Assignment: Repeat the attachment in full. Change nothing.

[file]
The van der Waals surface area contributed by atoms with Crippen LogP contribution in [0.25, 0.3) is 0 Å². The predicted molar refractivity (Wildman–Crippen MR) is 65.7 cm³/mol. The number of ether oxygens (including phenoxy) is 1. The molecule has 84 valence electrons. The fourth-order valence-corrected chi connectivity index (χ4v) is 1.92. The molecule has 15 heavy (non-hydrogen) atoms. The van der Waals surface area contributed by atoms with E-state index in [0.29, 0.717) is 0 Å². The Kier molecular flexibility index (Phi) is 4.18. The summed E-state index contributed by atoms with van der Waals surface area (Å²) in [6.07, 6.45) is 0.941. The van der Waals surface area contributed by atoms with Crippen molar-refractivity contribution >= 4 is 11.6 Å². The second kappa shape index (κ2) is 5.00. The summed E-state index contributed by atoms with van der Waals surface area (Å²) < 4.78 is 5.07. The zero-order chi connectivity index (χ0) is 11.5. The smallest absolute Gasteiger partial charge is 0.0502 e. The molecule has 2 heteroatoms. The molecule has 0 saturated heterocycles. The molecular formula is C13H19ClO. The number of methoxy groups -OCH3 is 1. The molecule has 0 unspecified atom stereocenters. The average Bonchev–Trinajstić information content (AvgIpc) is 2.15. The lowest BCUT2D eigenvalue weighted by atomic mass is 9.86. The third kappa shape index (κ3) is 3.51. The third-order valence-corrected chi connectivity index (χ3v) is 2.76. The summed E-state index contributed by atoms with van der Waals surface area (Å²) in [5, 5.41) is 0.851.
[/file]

The van der Waals surface area contributed by atoms with Crippen LogP contribution in [0.25, 0.3) is 0 Å². The predicted molar refractivity (Wildman–Crippen MR) is 65.7 cm³/mol. The number of ether oxygens (including phenoxy) is 1. The molecule has 84 valence electrons. The fourth-order valence-corrected chi connectivity index (χ4v) is 1.92. The molecule has 15 heavy (non-hydrogen) atoms. The van der Waals surface area contributed by atoms with E-state index in [0.29, 0.717) is 0 Å². The Kier molecular flexibility index (Phi) is 4.18. The summed E-state index contributed by atoms with van der Waals surface area (Å²) in [6.07, 6.45) is 0.941. The van der Waals surface area contributed by atoms with Crippen molar-refractivity contribution >= 4 is 11.6 Å². The second kappa shape index (κ2) is 5.00. The summed E-state index contributed by atoms with van der Waals surface area (Å²) < 4.78 is 5.07. The zero-order chi connectivity index (χ0) is 11.5. The smallest absolute Gasteiger partial charge is 0.0502 e. The molecule has 2 heteroatoms. The molecule has 0 saturated heterocycles. The molecular formula is C13H19ClO. The number of methoxy groups -OCH3 is 1. The molecule has 0 unspecified atom stereocenters. The average Bonchev–Trinajstić information content (AvgIpc) is 2.15. The lowest BCUT2D eigenvalue weighted by atomic mass is 9.86. The third kappa shape index (κ3) is 3.51. The third-order valence-corrected chi connectivity index (χ3v) is 2.76. The summed E-state index contributed by atoms with van der Waals surface area (Å²) in [5, 5.41) is 0.851.